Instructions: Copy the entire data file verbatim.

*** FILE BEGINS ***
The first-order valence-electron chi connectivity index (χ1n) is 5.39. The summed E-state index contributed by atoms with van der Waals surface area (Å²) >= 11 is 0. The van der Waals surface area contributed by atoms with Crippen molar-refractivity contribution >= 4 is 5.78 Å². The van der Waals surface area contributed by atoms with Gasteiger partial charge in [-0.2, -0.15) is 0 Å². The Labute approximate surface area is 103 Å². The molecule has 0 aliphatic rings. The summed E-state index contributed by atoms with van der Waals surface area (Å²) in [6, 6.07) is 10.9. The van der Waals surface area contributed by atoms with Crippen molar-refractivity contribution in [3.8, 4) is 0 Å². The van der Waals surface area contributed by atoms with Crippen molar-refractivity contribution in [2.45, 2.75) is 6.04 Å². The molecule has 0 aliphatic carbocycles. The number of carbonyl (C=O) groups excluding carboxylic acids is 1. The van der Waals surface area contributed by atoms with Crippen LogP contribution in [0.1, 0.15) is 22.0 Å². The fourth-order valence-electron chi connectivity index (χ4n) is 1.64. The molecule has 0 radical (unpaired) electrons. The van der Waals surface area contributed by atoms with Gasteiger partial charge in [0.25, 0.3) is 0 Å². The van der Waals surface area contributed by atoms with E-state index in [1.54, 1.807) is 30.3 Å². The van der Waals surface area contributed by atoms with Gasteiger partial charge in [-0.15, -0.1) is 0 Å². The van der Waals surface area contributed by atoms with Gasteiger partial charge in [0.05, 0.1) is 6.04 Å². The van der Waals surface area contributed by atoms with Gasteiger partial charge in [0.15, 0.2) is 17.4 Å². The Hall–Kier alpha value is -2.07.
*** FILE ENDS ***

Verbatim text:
The first-order valence-electron chi connectivity index (χ1n) is 5.39. The summed E-state index contributed by atoms with van der Waals surface area (Å²) >= 11 is 0. The van der Waals surface area contributed by atoms with Crippen molar-refractivity contribution >= 4 is 5.78 Å². The van der Waals surface area contributed by atoms with Gasteiger partial charge in [-0.2, -0.15) is 0 Å². The Labute approximate surface area is 103 Å². The molecule has 0 aliphatic rings. The summed E-state index contributed by atoms with van der Waals surface area (Å²) in [6, 6.07) is 10.9. The van der Waals surface area contributed by atoms with Crippen molar-refractivity contribution in [3.8, 4) is 0 Å². The van der Waals surface area contributed by atoms with Crippen molar-refractivity contribution in [2.45, 2.75) is 6.04 Å². The molecule has 0 aliphatic carbocycles. The number of carbonyl (C=O) groups excluding carboxylic acids is 1. The van der Waals surface area contributed by atoms with Crippen LogP contribution in [0.1, 0.15) is 22.0 Å². The fourth-order valence-electron chi connectivity index (χ4n) is 1.64. The molecule has 0 radical (unpaired) electrons. The van der Waals surface area contributed by atoms with Gasteiger partial charge in [0.25, 0.3) is 0 Å². The van der Waals surface area contributed by atoms with E-state index in [1.54, 1.807) is 30.3 Å². The van der Waals surface area contributed by atoms with Gasteiger partial charge in [-0.15, -0.1) is 0 Å². The van der Waals surface area contributed by atoms with Gasteiger partial charge in [0.05, 0.1) is 6.04 Å². The van der Waals surface area contributed by atoms with Gasteiger partial charge in [0.15, 0.2) is 17.4 Å². The Hall–Kier alpha value is -2.07.